Friday, July 22, 2011

Online Tools to Aid with Research and Writing

The temperature forecast for today in New York City is 100+ degrees. Wherever you and your family are spending this hot day, we have some suggestions for online tools that can help with research and writing -- now and well into the cooler days of fall.

Research Tool

It is critical that students learn to determine which websites can be consulted for reliable information and which should be taken with a grain of salt (or avoided altogether). But online research can be frustrating for even the most discerning student because of the difficulty inherent in organizing found information.

Is it best to copy and paste each relevant url to a document and consult them later? Copy and paste chunks of useful text onto a document, being careful to note the source? Juggle between multiple windows, all open at once on the screen? It’s enough to make one nostalgic for the good old days of highlighting paper documents. Thanks to two innovative websites, students can enjoy the best of both worlds. Both webklipper and crocodoc allow users to archive useful web pages, then highlight, annotate, and draw on them. They can be referenced again and again from any computer, and even shared with other users.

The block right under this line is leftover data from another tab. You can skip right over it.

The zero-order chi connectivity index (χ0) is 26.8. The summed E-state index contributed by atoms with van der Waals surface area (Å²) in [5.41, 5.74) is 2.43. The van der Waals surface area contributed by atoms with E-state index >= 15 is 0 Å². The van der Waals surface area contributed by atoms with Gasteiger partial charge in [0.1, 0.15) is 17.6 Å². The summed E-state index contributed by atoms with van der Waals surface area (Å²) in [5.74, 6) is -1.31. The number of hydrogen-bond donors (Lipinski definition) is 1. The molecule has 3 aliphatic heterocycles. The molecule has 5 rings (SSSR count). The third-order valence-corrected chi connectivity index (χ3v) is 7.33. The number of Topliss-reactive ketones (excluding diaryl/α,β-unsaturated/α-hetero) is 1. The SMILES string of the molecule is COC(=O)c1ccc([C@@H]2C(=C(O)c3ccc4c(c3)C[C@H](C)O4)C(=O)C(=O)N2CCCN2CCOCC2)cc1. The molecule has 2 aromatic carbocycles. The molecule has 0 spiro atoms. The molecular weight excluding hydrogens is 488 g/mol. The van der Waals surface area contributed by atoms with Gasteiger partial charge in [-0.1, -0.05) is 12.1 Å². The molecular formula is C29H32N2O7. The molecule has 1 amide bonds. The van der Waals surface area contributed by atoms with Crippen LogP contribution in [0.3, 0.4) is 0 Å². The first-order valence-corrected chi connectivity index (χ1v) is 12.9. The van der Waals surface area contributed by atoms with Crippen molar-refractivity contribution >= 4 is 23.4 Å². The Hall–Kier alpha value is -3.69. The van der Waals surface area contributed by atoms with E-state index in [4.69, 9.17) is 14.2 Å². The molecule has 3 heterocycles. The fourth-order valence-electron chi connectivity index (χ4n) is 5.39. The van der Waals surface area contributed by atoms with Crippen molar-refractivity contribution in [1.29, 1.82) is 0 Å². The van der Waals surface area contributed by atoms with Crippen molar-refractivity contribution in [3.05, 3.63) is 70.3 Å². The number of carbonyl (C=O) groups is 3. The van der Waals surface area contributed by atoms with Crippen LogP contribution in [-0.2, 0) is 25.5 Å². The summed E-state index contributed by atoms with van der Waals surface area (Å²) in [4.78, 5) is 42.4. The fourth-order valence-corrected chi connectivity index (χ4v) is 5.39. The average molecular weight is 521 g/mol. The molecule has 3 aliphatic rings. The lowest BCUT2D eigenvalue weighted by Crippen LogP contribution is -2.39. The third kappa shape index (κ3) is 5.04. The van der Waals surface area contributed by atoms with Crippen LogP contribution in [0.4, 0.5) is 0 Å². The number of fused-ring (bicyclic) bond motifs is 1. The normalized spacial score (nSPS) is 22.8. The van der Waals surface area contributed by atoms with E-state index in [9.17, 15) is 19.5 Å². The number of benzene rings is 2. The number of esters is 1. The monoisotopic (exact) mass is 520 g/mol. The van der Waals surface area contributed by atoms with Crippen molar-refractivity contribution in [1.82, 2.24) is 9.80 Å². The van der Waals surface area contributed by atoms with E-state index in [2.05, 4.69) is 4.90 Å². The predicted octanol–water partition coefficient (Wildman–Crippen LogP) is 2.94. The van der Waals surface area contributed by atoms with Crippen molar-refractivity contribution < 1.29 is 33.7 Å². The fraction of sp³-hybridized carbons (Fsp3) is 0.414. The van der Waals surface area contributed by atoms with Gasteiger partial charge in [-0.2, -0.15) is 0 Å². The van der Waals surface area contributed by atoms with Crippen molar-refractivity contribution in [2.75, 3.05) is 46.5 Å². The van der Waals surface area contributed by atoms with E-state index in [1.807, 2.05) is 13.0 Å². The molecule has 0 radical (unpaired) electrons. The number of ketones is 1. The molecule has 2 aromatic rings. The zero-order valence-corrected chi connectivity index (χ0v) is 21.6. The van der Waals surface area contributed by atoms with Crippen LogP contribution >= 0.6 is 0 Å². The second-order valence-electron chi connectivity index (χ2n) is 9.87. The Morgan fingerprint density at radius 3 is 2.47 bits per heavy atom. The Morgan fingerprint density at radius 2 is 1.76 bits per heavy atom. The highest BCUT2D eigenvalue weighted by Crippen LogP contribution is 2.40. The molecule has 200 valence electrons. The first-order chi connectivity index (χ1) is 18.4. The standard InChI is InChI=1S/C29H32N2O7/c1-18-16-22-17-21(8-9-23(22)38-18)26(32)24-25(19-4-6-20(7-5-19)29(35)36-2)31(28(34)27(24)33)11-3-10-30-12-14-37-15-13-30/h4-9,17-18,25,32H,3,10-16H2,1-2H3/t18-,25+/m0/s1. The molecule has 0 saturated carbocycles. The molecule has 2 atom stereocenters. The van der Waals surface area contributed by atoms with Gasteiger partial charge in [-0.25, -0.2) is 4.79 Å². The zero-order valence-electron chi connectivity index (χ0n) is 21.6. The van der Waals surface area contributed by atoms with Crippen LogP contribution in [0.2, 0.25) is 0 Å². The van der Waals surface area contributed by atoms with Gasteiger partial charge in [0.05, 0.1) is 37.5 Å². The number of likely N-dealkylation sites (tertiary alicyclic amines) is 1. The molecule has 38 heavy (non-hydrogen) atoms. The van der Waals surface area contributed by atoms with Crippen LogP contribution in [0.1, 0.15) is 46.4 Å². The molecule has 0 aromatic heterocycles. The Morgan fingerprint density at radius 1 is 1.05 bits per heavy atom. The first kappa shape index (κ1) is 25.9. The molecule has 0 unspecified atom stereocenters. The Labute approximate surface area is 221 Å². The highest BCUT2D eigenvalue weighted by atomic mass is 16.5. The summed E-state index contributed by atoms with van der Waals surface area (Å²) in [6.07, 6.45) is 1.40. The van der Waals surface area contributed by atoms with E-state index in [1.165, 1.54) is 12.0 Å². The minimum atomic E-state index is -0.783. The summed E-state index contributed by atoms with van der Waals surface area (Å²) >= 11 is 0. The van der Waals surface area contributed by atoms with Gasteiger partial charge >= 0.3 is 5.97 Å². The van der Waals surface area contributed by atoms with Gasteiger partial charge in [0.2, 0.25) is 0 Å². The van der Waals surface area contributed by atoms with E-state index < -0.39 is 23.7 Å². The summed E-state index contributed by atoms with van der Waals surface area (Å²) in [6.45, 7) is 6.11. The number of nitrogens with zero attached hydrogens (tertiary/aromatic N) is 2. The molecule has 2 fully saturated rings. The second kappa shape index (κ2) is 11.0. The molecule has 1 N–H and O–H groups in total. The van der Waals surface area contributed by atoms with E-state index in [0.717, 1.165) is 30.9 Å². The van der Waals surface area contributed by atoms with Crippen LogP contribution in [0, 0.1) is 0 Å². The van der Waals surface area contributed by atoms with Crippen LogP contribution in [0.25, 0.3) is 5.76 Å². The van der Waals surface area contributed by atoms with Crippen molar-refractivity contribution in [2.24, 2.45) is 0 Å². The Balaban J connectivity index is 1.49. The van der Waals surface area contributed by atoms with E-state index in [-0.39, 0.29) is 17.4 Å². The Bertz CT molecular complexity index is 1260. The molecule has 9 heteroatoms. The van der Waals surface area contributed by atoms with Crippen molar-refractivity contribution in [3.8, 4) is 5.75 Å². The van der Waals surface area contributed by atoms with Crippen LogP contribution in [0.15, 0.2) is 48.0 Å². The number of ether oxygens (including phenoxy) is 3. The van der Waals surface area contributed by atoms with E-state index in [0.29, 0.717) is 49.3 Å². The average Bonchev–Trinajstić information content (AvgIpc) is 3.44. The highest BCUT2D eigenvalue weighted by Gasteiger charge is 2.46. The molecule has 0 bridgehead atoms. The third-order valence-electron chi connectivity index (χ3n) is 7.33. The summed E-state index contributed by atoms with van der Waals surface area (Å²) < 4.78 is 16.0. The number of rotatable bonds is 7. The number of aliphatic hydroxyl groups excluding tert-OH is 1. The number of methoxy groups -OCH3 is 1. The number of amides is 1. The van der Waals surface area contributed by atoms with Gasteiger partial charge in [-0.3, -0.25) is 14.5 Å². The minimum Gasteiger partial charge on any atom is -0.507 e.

Writing Resource

What’s the difference between passive and active voice? What’s the format for a business letter? How do I develop a thesis statement? And really, why would anyone ever need a semicolon? Purdue University’s Online Writing Lab (OWL), a site created and maintained by the school’s English Department, is one of the best, most comprehensive writing resources available. From the homepage, writers can search for information by typing in a few keywords, or access the sitemap for a list of the hundreds of relevant topics the OWL covers.

The OWL provides quick answers to questions about punctuation or citation (both MLA and APA), but also features in-depth instructions on more complicated topics like writing an argumentative paper or formatting a resume. Outstanding examples – sometimes a single sentence and sometimes an entire paper – help to illustrate the clear, user-friendly explanations. Best of all, the site is free and available anywhere the Internet is accessible. Writers of all ages and skill levels will definitely want to bookmark this page!

Photo used under Creative Commons by Ray Bodden

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